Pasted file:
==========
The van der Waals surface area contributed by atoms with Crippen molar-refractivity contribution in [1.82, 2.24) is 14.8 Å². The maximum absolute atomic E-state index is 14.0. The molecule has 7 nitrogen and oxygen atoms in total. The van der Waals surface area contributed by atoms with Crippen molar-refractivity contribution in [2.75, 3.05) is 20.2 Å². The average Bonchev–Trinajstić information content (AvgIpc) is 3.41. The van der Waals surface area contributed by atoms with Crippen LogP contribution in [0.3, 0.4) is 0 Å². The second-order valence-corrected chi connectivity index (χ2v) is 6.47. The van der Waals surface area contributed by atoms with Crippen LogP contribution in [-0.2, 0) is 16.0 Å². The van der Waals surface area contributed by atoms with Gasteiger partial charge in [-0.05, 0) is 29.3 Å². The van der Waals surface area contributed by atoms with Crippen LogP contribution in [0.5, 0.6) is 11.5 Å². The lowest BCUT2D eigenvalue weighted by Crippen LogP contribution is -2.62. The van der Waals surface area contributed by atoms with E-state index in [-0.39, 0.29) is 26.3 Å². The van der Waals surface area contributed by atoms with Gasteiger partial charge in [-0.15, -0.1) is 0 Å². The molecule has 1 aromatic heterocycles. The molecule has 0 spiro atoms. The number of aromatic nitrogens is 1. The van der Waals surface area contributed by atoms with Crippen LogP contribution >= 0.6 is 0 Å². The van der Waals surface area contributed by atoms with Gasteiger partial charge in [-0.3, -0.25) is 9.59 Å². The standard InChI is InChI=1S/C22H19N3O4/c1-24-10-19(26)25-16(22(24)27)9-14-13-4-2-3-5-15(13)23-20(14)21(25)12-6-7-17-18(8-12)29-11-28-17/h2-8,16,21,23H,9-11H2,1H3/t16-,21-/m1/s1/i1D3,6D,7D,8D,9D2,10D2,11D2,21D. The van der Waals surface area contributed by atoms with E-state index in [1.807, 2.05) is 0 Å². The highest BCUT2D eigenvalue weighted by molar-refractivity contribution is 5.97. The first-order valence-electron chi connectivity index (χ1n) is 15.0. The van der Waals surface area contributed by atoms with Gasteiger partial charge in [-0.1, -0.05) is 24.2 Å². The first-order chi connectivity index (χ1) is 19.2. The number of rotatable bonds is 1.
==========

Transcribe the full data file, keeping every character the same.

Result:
The van der Waals surface area contributed by atoms with Crippen molar-refractivity contribution in [1.82, 2.24) is 14.8 Å². The maximum absolute atomic E-state index is 14.0. The molecule has 7 nitrogen and oxygen atoms in total. The van der Waals surface area contributed by atoms with Crippen molar-refractivity contribution in [2.75, 3.05) is 20.2 Å². The average Bonchev–Trinajstić information content (AvgIpc) is 3.41. The van der Waals surface area contributed by atoms with Crippen LogP contribution in [0.3, 0.4) is 0 Å². The second-order valence-corrected chi connectivity index (χ2v) is 6.47. The van der Waals surface area contributed by atoms with Crippen LogP contribution in [-0.2, 0) is 16.0 Å². The van der Waals surface area contributed by atoms with Gasteiger partial charge in [-0.05, 0) is 29.3 Å². The van der Waals surface area contributed by atoms with Crippen LogP contribution in [0.5, 0.6) is 11.5 Å². The lowest BCUT2D eigenvalue weighted by Crippen LogP contribution is -2.62. The van der Waals surface area contributed by atoms with E-state index in [-0.39, 0.29) is 26.3 Å². The van der Waals surface area contributed by atoms with Gasteiger partial charge in [-0.15, -0.1) is 0 Å². The molecule has 1 aromatic heterocycles. The molecule has 0 spiro atoms. The number of aromatic nitrogens is 1. The van der Waals surface area contributed by atoms with Crippen LogP contribution >= 0.6 is 0 Å². The van der Waals surface area contributed by atoms with Gasteiger partial charge in [-0.3, -0.25) is 9.59 Å². The standard InChI is InChI=1S/C22H19N3O4/c1-24-10-19(26)25-16(22(24)27)9-14-13-4-2-3-5-15(13)23-20(14)21(25)12-6-7-17-18(8-12)29-11-28-17/h2-8,16,21,23H,9-11H2,1H3/t16-,21-/m1/s1/i1D3,6D,7D,8D,9D2,10D2,11D2,21D. The van der Waals surface area contributed by atoms with E-state index in [1.807, 2.05) is 0 Å². The highest BCUT2D eigenvalue weighted by molar-refractivity contribution is 5.97. The first-order valence-electron chi connectivity index (χ1n) is 15.0. The van der Waals surface area contributed by atoms with Gasteiger partial charge in [-0.1, -0.05) is 24.2 Å². The first-order chi connectivity index (χ1) is 19.2. The number of rotatable bonds is 1.